Hope, Advent reflections


Hope, Advent reflections

Suffering is something most of us don’t like to think about and try to avoid, almost at all costs. Much of our medical care is designed to help us avoid suffering. We get replacement joints, have surgeries and do all kinds of preventive care to help keep suffering at bay.

But what happens when you finally have to face something that beyond a shadow of a doubt will cause you pain and suffering? What happens when the doctor gives you a diagnosis that strikes fear in your heart? What happens when the inevitable occurs and you are truly in the depths of despair and suffering?

Where do you go? Do you try to run away? Is there fear? Is there anger? Is there questioning: "Lord why did this have to happen to me?” Do you ever get to the stage of acceptance? If you do get to acceptance is it something more than numbness?

St. Paul’s explanation in Romans provides a different look at suffering. "Suffering produces endurance and endurance produces character, and character produces hope, and hope does not disappoint.”

According to St. Paul’s words, hope ultimately emerges from suffering. This hope emerges through the action of the Holy Spirit in conveying God’s love to you in the midst of your despair.

It is not actually your suffering that generates the hope; rather, it is God’s action toward you when you are suffering that creates the hope. The God of the cross is a God who can be found in the midst of human despair. A God whose Son has been crucified is a God who comes into situations of suffering, and who brings hope into the most desperate places.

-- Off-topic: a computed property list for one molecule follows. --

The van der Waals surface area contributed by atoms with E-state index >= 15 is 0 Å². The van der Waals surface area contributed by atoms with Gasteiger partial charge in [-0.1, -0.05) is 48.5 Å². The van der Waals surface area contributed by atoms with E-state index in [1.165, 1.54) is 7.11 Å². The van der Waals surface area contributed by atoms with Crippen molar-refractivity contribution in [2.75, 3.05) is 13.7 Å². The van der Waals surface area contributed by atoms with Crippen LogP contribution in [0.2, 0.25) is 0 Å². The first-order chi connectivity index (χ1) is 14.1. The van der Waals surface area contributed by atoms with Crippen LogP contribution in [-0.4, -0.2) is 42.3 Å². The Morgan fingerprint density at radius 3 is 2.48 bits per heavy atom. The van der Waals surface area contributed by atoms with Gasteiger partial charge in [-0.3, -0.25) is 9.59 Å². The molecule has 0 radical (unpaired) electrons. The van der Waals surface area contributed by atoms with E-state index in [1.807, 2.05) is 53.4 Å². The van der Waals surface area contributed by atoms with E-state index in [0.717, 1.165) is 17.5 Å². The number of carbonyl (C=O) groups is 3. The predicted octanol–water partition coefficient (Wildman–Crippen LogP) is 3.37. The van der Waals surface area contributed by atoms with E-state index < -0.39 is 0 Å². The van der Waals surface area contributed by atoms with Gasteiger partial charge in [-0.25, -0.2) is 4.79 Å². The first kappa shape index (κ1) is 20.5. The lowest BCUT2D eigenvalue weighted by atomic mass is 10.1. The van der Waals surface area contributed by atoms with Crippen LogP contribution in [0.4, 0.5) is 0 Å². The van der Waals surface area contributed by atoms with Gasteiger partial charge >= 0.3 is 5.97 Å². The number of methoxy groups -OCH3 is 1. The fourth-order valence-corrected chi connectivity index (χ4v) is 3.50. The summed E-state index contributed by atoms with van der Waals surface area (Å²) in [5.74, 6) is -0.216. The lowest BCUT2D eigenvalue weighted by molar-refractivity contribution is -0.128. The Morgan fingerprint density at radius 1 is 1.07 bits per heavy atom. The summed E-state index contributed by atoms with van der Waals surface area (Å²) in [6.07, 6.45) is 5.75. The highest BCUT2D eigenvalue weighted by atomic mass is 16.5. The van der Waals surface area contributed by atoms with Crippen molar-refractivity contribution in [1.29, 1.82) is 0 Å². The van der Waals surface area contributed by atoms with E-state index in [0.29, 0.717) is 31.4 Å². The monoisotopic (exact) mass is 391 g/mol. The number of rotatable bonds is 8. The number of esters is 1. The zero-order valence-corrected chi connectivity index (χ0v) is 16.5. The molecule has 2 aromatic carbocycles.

Suffering leads to hope because God cares about you enough to come down to you and bring you the hope of the resurrection. God will ultimately heal in the ways that God knows best. Hope does not disappoint!


Lord God, be present with us when the diagnosis is grim, when the suffering is beyond comprehension, and when the future seems filled with despair. God, bring the hope of the resurrection into our lives when hope seems so distant. Amen.


Originally posted Dec 2, 2010, at The Pastor’s Musing. Republished with permission of the author. Find a link to Pat Harris’ blog The Pastor’s Musing at Lutheran Blogs.

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